"Krakowia" (F major, 2/4, with no tempo indication) suggests its origin, Krakow, from its name. The editor has added Vivace to indicate the tempo of the staccato melody in running eighth notes (over a chordal accompaniment) spiced with an occasional syncopation. This small deviation from Liszt's manuscript raises a question about how the piece (and the original song) should be performed--namely, whether or not the monothematic piece should retain the same tempo or whether it might begin slowly, then accelerate to a very fast tempo by the fourth eight-measure phrase. The musical form is a large A B A with Liszt's indication of "Da Capo a l'infinito" to suggest that "Krakowia" can continue as long as the performer likes, and the dynamics range from piano-crescendo--piu forte in the first section to piano-crescendo molto-fortissimo in the second. Liszt has meticulously marked the fingering in the first three measures to set the pattern, but pedaling is not indicated anywhere in the piece.

The first piece that now opens the album, a short, twenty-one measure piano transcription of Liszt's Lied aus Egmont ("Freudvoll und leidvoll") on a text by Goethe, was actually pasted in later from Liszt's "Tasso" sketchbook. Liszt composed the song in 1844, with the transcription following three years later dedicated to Marie's maternal grandmother, Pauline von Iwanowska (born Podowska), a gifted singer and former student of Gioachino Rossini: "Written for Madame Iwanowska, in memory of Woronince, March '47. F. Liszt." An edition published in the Albumhi atter as Appendix 1 marks yet another new addition to Liszt's catalog of works.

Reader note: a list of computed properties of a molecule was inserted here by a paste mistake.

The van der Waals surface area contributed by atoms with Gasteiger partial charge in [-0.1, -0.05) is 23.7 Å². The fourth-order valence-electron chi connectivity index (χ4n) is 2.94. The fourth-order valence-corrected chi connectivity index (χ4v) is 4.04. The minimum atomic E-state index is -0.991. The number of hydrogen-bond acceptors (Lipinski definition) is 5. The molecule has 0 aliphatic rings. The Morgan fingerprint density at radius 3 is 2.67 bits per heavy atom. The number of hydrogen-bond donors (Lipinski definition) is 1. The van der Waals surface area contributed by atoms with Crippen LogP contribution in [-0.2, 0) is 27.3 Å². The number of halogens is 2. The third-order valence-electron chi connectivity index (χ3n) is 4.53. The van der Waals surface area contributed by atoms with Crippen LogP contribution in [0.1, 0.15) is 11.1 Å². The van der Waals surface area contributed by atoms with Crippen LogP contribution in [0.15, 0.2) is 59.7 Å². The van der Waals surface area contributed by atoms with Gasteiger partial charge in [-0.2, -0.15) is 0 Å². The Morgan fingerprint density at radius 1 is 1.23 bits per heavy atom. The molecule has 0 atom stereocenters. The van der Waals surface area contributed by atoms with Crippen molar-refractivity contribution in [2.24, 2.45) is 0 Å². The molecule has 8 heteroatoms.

A two-measure introduction opens "Freudvoll und leidvoll" (A[MUSICAL NOTES NOT REPRODUCIBLE IN ASCII] major, 6/8, marked "Andantino"), and a coupling of enharmonic chord changes and the rhythmic tension of a four-note figure against a six-note accompaniment marks the second phrase of the song melody. A pseudo repetition of the entire A section features a surprising harmonic twist briefly into B major, followed by a smooth transition back to A[MUSICAL NOTES NOT REPRODUCIBLE IN ASCII] in the four-measure coda. Liszt indicates no pedaling or dynamics, but it seems abundantly clear that the smooth legato texture and cantabile style must caress something like a barcarolle. Two other appendixes include several of Liszt's folksong sketches and variations from the Tasso sketchbook, including the "Hyrc" ballad in G minor, rather than the A minor of Marie's piece, and a rough draft of "Krakowiak."